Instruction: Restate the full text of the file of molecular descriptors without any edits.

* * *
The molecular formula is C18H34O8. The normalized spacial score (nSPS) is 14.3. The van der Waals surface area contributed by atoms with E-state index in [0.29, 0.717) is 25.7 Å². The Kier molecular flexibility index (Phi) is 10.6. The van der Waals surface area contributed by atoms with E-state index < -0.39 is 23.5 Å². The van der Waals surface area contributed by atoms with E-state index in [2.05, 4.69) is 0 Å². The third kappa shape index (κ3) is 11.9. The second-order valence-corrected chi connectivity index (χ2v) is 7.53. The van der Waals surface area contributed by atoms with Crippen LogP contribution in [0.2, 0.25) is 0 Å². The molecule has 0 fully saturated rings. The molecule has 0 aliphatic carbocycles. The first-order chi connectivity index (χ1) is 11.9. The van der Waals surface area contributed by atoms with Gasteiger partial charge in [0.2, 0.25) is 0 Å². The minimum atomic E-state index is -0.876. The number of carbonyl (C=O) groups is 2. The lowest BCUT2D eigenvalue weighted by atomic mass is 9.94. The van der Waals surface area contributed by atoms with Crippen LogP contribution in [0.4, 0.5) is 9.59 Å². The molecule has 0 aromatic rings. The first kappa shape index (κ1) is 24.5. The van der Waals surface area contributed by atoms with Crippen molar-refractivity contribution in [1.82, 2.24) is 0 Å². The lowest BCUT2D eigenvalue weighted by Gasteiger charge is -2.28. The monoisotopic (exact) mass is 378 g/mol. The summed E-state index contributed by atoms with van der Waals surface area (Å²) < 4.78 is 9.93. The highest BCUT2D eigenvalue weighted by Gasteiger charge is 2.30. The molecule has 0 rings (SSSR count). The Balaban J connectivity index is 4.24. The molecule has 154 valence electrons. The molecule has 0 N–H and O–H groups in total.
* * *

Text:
The molecular formula is C18H34O8. The normalized spacial score (nSPS) is 14.3. The van der Waals surface area contributed by atoms with E-state index in [0.29, 0.717) is 25.7 Å². The Kier molecular flexibility index (Phi) is 10.6. The van der Waals surface area contributed by atoms with E-state index < -0.39 is 23.5 Å². The van der Waals surface area contributed by atoms with E-state index in [2.05, 4.69) is 0 Å². The third kappa shape index (κ3) is 11.9. The second-order valence-corrected chi connectivity index (χ2v) is 7.53. The van der Waals surface area contributed by atoms with Crippen LogP contribution in [0.2, 0.25) is 0 Å². The molecule has 0 fully saturated rings. The molecule has 0 aliphatic carbocycles. The first-order chi connectivity index (χ1) is 11.9. The van der Waals surface area contributed by atoms with Gasteiger partial charge in [0.2, 0.25) is 0 Å². The minimum atomic E-state index is -0.876. The number of carbonyl (C=O) groups is 2. The lowest BCUT2D eigenvalue weighted by atomic mass is 9.94. The van der Waals surface area contributed by atoms with Crippen LogP contribution in [0.4, 0.5) is 9.59 Å². The molecule has 0 aromatic rings. The first kappa shape index (κ1) is 24.5. The van der Waals surface area contributed by atoms with Crippen molar-refractivity contribution in [1.82, 2.24) is 0 Å². The lowest BCUT2D eigenvalue weighted by Gasteiger charge is -2.28. The monoisotopic (exact) mass is 378 g/mol. The summed E-state index contributed by atoms with van der Waals surface area (Å²) < 4.78 is 9.93. The highest BCUT2D eigenvalue weighted by Gasteiger charge is 2.30. The molecule has 0 rings (SSSR count). The Balaban J connectivity index is 4.24. The molecule has 154 valence electrons. The molecule has 0 N–H and O–H groups in total.